Watching the national and international news, where the war of words unfolding between U.S. President Donald Trump and North Korean leader Kim Jong-un is like watching two bullies vie for dominance over the playground, I’m torn between laughing and crying. Laughing because these two child-men, with their over-sized egos and disregard for common courtesy, would under other circumstances be jokes, fodder for late-night comedy shows, and crying, because their playground in this case is nothing less than the world.
Since assuming leadership after the death of his father, Kim has been one of the more provocative leaders of North Korea, a country that has made a specialty of bad behavior and bellicosity since the end of the Korean War. Trump, on the other hand, a reality TV personality, with his own out-sized ego and lack of introspection, has, since his surprise win in the 2016 election, added bellicosity to the American political and diplomatic playbook.
The problem is that neither man understands the other. Kim lives in a hermetically-sealed environment where everything is filtered through the lens of the Western threat to the feudal country, and a cultural need to save face at all costs. Trump, on the other hand, lives in self-imposed ignorance, eschewing reading or reflection, and defaulting to his bullying style to get his way, a hallmark of the way he has traditionally conducted his business affairs. While I can’t say it with any assurance about Kim, my guess is, like Trump, he pays little attention to advice from underlings unless it fits his preconceived opinion, and like a child whose tantrums have elicited a response from beleaguered parents, believes that his way of doing things works.
Kim doesn’t understand how the U.S. system works, and like many foreigners, takes what our politicians say publicly at face value. Trump doesn’t have a clue about Korean culture or psychology—or anyone else’s for that matter. Kim threatens because threats have worked in the past. It has gotten food aid from the South and the international community, and he has been allowed to continue developing North Korea’s nuclear capability—a capability that I’m convinced he thinks the country needs in order to survive. Trump bullies because he is, not to sugar coat it, a bully. He bullied in business, he bullied in the campaign, and it has worked for him, so he continues to bully from the White House. He bullies everyone; his friends as well as his adversaries; so, he believes that the way to handle Kim is to just be a bigger bully. What else explains his statement that his ‘fire and fury’ statement was probably ‘not strong enough.’
The U.S. president doesn’t seem to have a clue about how international relations work, and he seems incapable of filtering his speech. Thus, instead of letting his ‘fire and fury’ statement stand for itself, and moving on to other things, he doubles down. His attitude seems to be, if Kim threatens, I’ll threaten ten times worse, unaware that he’s dealing with a man from a culture that believes in the saying, ‘better to burn down the house than to let one bed bug escape.’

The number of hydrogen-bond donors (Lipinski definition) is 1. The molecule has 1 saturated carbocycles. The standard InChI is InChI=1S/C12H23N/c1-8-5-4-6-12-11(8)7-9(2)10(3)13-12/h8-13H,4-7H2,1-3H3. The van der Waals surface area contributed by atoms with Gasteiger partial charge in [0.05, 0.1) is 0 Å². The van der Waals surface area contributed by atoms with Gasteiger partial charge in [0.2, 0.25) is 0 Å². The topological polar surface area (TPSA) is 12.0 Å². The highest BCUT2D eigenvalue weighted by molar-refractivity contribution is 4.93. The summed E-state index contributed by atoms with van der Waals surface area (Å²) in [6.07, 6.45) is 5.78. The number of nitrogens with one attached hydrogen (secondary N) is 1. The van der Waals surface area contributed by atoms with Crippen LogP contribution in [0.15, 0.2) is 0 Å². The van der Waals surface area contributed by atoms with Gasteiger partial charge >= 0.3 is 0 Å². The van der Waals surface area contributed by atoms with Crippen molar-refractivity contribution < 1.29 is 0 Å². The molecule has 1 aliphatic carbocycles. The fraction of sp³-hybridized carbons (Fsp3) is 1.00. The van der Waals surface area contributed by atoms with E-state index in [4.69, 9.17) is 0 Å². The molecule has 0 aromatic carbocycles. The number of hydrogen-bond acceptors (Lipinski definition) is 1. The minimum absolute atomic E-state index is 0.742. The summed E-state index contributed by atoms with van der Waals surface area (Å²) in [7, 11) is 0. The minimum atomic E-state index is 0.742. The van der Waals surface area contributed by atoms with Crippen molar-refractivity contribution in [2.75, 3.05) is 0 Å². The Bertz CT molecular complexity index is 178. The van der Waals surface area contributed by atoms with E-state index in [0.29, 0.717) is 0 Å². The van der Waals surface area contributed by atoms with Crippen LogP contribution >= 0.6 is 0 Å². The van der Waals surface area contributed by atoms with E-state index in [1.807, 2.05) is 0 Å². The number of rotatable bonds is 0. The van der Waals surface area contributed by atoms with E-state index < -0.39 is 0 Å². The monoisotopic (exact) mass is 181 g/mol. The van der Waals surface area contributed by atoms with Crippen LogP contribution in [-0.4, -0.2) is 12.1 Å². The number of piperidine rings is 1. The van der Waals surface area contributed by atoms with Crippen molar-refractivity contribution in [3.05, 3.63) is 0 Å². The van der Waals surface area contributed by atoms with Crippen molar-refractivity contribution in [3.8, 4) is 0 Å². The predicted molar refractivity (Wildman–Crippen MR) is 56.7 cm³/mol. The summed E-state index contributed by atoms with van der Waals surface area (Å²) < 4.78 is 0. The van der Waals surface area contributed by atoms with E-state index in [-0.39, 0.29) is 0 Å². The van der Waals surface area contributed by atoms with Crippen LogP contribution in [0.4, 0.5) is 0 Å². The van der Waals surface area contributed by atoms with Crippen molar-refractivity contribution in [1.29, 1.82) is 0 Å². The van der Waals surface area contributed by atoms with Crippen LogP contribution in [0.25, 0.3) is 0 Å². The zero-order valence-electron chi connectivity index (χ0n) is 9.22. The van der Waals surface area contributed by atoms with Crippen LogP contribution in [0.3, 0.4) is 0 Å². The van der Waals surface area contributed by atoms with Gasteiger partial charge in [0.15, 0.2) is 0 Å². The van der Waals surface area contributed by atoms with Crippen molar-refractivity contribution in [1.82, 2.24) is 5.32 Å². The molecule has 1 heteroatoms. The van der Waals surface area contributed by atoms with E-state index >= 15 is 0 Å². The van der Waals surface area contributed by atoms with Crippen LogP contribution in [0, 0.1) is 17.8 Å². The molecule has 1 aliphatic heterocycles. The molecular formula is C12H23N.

Let’s be clear here; something that Mr. Trump seems incapable of; this is not just about North Korea and its nuclear blackmail. It’s about the existence of the Korean Peninsula. With thousands of long-range artillery pieces aimed south, Kim would be able to kill hundreds of thousands and do untold damage even if the U.S. launched a pre-emptive strike against his nuclear sites—provided we even know where they all are. And, of course, the Chinese have said that if the U.S. strikes first, they will support their North Korean ally. If North Korea strikes first, they will remain neutral. I don’t really believe that, but it’s nonetheless chilling that they would go so far as to say they would side with North Korea if we attack first. Kind of changes the dynamics a bit.
But, I don’t think Trump paid much attention to that. He’s like a lot of politicians who have no military experience or knowledge, but who are fascinated by all things military. He seems to believe that having the strongest military on the planet is all a country needs to impose its will on others. After a stalemate in the Korean War and a loss in Vietnam, many, even in the military, know better. That strong military needs to be backed up with strong diplomacy, which Trump seems to disdain, and strong alliances, which he seems determined to undermine.
Knowing the two personalities involved, I don’t see the war of words deescalating any time soon. One can only hope that wiser heads on both sides of the Pacific will eventually prevail, and both men will find something else to occupy their narrow minds and short attention spans.
In the meantime, those of us on the sidelines can only watch and wait.